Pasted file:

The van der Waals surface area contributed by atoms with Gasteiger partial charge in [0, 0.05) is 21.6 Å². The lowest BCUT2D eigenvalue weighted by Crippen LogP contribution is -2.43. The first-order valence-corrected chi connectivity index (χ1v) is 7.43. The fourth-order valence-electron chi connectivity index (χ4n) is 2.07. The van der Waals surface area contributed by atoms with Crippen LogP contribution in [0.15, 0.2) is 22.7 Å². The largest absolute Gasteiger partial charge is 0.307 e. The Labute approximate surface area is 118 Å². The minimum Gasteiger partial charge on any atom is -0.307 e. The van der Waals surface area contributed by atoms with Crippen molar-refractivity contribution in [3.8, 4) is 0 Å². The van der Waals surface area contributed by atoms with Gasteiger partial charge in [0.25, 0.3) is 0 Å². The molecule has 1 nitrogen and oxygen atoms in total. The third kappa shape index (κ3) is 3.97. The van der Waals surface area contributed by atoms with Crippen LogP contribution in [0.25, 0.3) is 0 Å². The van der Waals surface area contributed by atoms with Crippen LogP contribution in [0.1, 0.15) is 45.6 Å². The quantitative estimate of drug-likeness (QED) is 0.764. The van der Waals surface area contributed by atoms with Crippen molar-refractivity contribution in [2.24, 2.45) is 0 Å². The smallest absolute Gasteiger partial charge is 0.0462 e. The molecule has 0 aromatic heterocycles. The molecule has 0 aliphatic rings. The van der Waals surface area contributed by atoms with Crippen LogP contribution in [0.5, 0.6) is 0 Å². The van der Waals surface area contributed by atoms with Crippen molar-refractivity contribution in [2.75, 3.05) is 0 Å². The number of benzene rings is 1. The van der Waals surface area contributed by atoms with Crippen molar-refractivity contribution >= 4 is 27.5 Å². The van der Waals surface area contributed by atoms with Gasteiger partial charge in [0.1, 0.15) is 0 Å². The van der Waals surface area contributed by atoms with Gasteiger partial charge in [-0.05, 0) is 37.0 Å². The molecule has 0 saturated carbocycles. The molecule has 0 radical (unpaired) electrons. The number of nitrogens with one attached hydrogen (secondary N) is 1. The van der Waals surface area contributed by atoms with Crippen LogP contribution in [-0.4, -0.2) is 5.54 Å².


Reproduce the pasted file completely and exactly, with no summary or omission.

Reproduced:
The van der Waals surface area contributed by atoms with Gasteiger partial charge in [0, 0.05) is 21.6 Å². The lowest BCUT2D eigenvalue weighted by Crippen LogP contribution is -2.43. The first-order valence-corrected chi connectivity index (χ1v) is 7.43. The fourth-order valence-electron chi connectivity index (χ4n) is 2.07. The van der Waals surface area contributed by atoms with Crippen LogP contribution in [0.15, 0.2) is 22.7 Å². The largest absolute Gasteiger partial charge is 0.307 e. The Labute approximate surface area is 118 Å². The minimum Gasteiger partial charge on any atom is -0.307 e. The van der Waals surface area contributed by atoms with Crippen molar-refractivity contribution in [3.8, 4) is 0 Å². The van der Waals surface area contributed by atoms with Gasteiger partial charge in [0.25, 0.3) is 0 Å². The molecule has 1 nitrogen and oxygen atoms in total. The third kappa shape index (κ3) is 3.97. The van der Waals surface area contributed by atoms with Crippen LogP contribution in [0.25, 0.3) is 0 Å². The van der Waals surface area contributed by atoms with Crippen LogP contribution in [0.1, 0.15) is 45.6 Å². The quantitative estimate of drug-likeness (QED) is 0.764. The van der Waals surface area contributed by atoms with Crippen molar-refractivity contribution in [2.24, 2.45) is 0 Å². The smallest absolute Gasteiger partial charge is 0.0462 e. The molecule has 0 aromatic heterocycles. The molecule has 0 aliphatic rings. The van der Waals surface area contributed by atoms with Crippen LogP contribution in [0.5, 0.6) is 0 Å². The van der Waals surface area contributed by atoms with Crippen molar-refractivity contribution in [2.75, 3.05) is 0 Å². The number of benzene rings is 1. The van der Waals surface area contributed by atoms with Crippen molar-refractivity contribution >= 4 is 27.5 Å². The van der Waals surface area contributed by atoms with Gasteiger partial charge in [0.1, 0.15) is 0 Å². The van der Waals surface area contributed by atoms with Gasteiger partial charge in [-0.05, 0) is 37.0 Å². The molecule has 0 saturated carbocycles. The molecule has 0 radical (unpaired) electrons. The number of nitrogens with one attached hydrogen (secondary N) is 1. The van der Waals surface area contributed by atoms with Crippen LogP contribution in [-0.4, -0.2) is 5.54 Å².